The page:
Each was folded into his own silence, so to speak, even though there were nearly forty of them, pressed together like withies in a bundle, choking, inhaling the others' odors: their breath, their feet, the acrid reek of their sweat and their damp clothes, old wool and broadcloth impregnated with dust, with the forest, with manure, with straw, with wine and beer, especially wine. Not that everybody was sloshed; no, it would be too easy to use drunkenness as an excuse. Saying that would just be a way of diluting the horror. Too simple. Much too simple. I'm going to try not to simplify what's very difficult and complex. I'm going to try. I don't promise that I'll succeed.
Please understand me. I repeat: I could have remained silent, but they asked me to tell the story, and when they made the request, most of them had their fists clenched or their hands in their pockets, where I imagined them grasping the handles of their knives, the very knives which had just...
I mustn't go too fast, but it's hard not to because now I keep sensing things behind my back--movements, and noises, and staring eyes. For some days, I've been wondering if I'm not changing, bit by bit, into quarry, into a tracked animal with the whole hunt, led by a pack of snuffling dogs, at its heels. I feel watched, tailed, surveilled, as if from now on there will always be someone just over my shoulder, alert to my smallest gestures and reading my thoughts.
I will come back to what was done with the knives. I will perforce come back to that. But what I wanted to say was that to refuse a request made under such conditions, in that special mood when everyone's head is still full of savagery and bloody images, is impossible and even quite dangerous. And so, however reluctantly, I agreed. I simply found myself in the inn at the wrong time, that is, some few minutes after the Ereignies, in one of those moments of bewilderment characterized by vacillation and indecision, when people will seize upon the first person who comes through the door, either to make a savior of him or to cut him to pieces.
Schloss's inn is the biggest of the six taverns in our village, which also boasts a post office, a notions shop, a hardware store, a butcher shop, a grocery store, a tripe-and-offal shop, a school, and a branch of a legal office based in S. Over this last place, which is as filthy as a stable, preside the senile lorgnettes of Siegfried Knopf, who's called an attorney even though he's only a clerk. In addition, there's Jenkins's little office; he served as our policeman, but he died in the war. I remember when Jenkins left. He was the first to go. Ordinarily he never smiled, but that day he shook everyone's hand, laughing as though he were on his way to his own wedding. Nobody recognized him. When he turned the corner at Moberschein's sawmill, he waved broadly and threw his helmet into the air in a joyful farewell. He was never seen again. He has never been replaced. The shutters in his office are closed, its threshold now covered by a small growth of moss. The door is locked. I don't know who has the key, and I've never tried to find out. I've learned not to ask too many questions. I've also learned to take on the color of the walls and the color of the dust in the street. It's not very difficult. I look like nothing at all.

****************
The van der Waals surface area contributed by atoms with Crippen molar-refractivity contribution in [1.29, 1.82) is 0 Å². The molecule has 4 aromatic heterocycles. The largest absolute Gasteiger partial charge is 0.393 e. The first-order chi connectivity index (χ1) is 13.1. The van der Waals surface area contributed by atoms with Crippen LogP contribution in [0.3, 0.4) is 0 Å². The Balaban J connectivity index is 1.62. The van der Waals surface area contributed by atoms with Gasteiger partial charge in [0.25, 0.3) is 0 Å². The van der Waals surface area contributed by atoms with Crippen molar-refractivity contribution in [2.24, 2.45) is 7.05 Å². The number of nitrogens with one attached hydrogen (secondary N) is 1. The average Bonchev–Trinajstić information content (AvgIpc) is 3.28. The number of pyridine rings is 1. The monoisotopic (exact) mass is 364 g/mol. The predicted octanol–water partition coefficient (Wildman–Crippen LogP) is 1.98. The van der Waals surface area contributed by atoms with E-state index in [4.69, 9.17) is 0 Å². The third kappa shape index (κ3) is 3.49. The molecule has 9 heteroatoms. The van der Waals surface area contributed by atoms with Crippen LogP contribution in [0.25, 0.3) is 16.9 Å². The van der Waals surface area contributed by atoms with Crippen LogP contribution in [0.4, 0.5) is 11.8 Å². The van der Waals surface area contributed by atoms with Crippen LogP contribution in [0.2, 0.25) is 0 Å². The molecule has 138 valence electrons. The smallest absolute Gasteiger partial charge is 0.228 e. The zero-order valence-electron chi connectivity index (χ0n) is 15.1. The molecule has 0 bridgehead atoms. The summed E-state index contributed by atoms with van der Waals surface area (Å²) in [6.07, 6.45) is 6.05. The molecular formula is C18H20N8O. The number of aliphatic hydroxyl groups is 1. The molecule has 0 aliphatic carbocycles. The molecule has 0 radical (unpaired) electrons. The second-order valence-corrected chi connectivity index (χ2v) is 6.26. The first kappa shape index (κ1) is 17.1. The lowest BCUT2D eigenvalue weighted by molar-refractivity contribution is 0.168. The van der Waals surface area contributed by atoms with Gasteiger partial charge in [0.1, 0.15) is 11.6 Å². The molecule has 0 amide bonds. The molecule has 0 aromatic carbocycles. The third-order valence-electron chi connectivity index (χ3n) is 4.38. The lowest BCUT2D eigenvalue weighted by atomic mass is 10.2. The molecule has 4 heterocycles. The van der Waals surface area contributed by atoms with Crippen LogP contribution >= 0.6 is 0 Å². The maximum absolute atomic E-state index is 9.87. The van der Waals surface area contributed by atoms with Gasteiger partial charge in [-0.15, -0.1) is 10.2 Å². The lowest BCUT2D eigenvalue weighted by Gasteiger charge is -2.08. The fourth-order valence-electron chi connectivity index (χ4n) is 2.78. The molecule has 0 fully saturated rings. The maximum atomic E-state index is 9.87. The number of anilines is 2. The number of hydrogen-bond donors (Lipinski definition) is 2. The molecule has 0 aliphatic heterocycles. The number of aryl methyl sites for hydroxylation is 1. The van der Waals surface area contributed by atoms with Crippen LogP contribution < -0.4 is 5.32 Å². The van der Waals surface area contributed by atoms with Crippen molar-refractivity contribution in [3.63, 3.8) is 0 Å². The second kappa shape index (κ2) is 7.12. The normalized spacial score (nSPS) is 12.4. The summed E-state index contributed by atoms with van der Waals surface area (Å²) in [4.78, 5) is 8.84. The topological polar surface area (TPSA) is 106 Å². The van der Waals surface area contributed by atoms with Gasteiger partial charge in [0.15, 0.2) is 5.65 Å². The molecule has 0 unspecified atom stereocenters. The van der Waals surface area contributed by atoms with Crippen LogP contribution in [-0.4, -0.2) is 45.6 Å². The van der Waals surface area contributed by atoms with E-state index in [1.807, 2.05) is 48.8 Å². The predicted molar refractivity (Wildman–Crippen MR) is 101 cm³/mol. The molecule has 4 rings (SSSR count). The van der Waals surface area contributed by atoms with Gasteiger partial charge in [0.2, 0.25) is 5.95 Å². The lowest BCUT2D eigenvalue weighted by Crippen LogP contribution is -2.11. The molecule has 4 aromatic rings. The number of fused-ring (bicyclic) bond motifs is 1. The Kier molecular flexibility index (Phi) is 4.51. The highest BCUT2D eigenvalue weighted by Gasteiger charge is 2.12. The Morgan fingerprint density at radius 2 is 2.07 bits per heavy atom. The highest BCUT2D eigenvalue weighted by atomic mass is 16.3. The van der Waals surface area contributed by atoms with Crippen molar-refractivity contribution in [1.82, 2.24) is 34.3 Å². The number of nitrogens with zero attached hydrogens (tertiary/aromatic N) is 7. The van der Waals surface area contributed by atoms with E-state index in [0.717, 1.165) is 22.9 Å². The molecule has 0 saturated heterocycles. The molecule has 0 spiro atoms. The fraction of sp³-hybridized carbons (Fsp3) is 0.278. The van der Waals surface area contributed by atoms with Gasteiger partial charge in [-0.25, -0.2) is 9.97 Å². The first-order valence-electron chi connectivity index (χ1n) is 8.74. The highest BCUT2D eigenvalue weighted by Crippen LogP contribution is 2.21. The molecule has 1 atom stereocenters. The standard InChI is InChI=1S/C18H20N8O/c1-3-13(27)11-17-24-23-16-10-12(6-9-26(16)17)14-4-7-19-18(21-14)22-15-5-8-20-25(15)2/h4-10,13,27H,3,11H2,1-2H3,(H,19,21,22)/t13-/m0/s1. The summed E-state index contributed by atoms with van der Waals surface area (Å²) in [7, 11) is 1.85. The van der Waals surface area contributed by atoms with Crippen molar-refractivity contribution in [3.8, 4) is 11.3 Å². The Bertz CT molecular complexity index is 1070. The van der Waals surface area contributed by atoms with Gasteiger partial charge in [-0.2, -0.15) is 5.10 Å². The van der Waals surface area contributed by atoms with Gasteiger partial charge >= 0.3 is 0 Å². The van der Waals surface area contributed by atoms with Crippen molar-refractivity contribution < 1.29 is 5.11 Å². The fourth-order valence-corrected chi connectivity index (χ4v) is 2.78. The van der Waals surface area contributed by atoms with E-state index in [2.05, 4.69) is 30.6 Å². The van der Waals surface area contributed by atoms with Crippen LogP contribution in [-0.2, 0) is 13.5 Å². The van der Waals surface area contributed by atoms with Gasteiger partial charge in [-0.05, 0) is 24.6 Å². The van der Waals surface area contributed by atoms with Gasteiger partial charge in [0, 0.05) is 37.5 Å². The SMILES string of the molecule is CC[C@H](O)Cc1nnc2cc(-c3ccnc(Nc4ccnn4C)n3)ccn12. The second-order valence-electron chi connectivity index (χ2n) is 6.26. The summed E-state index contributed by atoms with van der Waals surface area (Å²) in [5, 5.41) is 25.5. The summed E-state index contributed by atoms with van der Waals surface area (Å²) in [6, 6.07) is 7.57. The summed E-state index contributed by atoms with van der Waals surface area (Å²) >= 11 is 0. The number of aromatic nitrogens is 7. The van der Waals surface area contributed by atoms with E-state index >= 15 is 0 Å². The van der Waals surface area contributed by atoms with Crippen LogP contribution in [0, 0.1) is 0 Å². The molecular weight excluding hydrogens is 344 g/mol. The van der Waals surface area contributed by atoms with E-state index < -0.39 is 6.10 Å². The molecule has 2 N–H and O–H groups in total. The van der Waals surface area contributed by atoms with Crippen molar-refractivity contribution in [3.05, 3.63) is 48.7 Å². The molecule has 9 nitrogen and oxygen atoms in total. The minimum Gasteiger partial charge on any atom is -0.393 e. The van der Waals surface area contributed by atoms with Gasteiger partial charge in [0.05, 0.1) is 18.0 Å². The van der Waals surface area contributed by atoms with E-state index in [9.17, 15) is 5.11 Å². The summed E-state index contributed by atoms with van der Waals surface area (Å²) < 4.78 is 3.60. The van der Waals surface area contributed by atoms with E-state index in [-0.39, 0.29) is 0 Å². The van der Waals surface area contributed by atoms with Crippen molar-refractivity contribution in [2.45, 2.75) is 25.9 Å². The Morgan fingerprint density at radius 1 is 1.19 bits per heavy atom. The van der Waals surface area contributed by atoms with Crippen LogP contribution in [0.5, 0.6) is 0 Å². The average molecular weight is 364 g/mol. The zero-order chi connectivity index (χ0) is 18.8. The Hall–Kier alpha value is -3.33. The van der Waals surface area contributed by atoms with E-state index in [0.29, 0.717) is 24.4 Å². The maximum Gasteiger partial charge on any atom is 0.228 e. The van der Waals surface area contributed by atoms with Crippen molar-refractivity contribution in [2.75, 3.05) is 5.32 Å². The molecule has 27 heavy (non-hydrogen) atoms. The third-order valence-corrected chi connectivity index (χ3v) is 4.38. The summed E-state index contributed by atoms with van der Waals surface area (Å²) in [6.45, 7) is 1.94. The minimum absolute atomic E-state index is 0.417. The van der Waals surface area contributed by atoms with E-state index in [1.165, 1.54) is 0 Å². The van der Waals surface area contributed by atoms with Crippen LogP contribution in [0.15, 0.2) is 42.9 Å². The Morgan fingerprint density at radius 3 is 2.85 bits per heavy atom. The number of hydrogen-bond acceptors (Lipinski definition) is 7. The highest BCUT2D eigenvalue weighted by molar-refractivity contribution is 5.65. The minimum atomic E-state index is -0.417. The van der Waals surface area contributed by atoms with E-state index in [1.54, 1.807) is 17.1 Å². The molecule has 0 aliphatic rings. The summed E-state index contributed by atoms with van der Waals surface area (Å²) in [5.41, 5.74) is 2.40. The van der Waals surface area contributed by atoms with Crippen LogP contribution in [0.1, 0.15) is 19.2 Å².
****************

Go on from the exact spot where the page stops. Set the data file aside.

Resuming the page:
Widow Bernhart pulls down the metal shutter of her grocery store at sunset; after that, the only place where you can buy a few provisions is Schloss's inn. It's also the most popular of the taverns. It has two public rooms. The one at the front is the larger of the two; its walls are blackened wood, its floor is covered with sawdust, and you practically fall into it when you enter because you have to go down two steep steps carved into the very sandstone and hollowed out in the middle by the soles of the thousands of drinkers who have trod there. And then there's the smaller room in the back, which I've never seen. It's separated from the first room by an elegant larch-wood door with an engraved date: 1812. The little room is reserved for a small group of men who meet there once a week, every Tuesday evening; they drink and smoke either tobacco from their fields in porcelain pipes with carved stems or bad cigars from who knows where. They've even given themselves a name: De Erweckens' Bruderschaf, which means something like "the Brotherhood of the Awakening." A peculiar name for a peculiar association. No one knows exactly when it was created or what its purpose is or how you get into it or who its members are--the big farmers, no doubt, maybe Lawyer Knopf, Schloss himself, and definitely the mayor, Hans Orschwir, who owns the most property in these parts. Likewise unknown is what they get up to or what they say to one another when they meet. Some say that room is where essential decisions are taken, strange pacts sealed, and promises made. Others suspect that the brothers dedicate themselves to nothing more complex than the consumption of brandy and the playing of checkers and cards, accompanied by much smoking and jocularity. A few people claim to have heard music coming from under the door. Maybe Diodemus the teacher knew the truth; he rummaged everywhere, in people's papers and in their heads, and he had a great thirst to know things inside and out. But the poor man, alas, is no longer here to speak of what he knew.
Excerpted from Brodeck by Philippe Claudel Copyright © 2009 by Philippe Claudel. Excerpted by permission of Nan A. Talese, a division of Random House, Inc. All rights reserved. No part of this excerpt may be reproduced or reprinted without permission in writing from the publisher.
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